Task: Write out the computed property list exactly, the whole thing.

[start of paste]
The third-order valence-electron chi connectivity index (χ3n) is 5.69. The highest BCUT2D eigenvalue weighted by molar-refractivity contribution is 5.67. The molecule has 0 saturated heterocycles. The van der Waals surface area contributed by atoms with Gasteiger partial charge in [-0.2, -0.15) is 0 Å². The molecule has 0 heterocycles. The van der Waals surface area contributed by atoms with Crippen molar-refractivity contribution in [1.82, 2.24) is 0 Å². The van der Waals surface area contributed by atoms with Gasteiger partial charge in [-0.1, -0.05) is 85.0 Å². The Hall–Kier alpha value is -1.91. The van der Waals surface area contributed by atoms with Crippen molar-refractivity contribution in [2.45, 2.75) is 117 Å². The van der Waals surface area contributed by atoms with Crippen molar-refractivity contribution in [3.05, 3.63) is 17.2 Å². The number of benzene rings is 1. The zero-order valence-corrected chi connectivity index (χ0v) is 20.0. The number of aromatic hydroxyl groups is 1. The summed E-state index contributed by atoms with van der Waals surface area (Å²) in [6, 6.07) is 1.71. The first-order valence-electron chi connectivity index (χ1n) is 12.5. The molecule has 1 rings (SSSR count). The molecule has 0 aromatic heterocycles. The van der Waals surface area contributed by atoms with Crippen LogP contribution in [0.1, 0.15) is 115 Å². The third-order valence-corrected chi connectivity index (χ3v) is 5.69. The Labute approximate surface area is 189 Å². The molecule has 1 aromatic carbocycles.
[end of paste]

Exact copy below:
The third-order valence-electron chi connectivity index (χ3n) is 5.69. The highest BCUT2D eigenvalue weighted by molar-refractivity contribution is 5.67. The molecule has 0 saturated heterocycles. The van der Waals surface area contributed by atoms with Gasteiger partial charge in [-0.2, -0.15) is 0 Å². The molecule has 0 heterocycles. The van der Waals surface area contributed by atoms with Crippen molar-refractivity contribution in [1.82, 2.24) is 0 Å². The van der Waals surface area contributed by atoms with Gasteiger partial charge in [-0.1, -0.05) is 85.0 Å². The Hall–Kier alpha value is -1.91. The van der Waals surface area contributed by atoms with Crippen molar-refractivity contribution in [2.45, 2.75) is 117 Å². The van der Waals surface area contributed by atoms with Crippen molar-refractivity contribution in [3.05, 3.63) is 17.2 Å². The number of benzene rings is 1. The zero-order valence-corrected chi connectivity index (χ0v) is 20.0. The number of aromatic hydroxyl groups is 1. The summed E-state index contributed by atoms with van der Waals surface area (Å²) in [6, 6.07) is 1.71. The first-order valence-electron chi connectivity index (χ1n) is 12.5. The molecule has 1 rings (SSSR count). The molecule has 0 aromatic heterocycles. The van der Waals surface area contributed by atoms with Crippen LogP contribution in [0.1, 0.15) is 115 Å². The third-order valence-corrected chi connectivity index (χ3v) is 5.69. The Labute approximate surface area is 189 Å². The molecule has 1 aromatic carbocycles.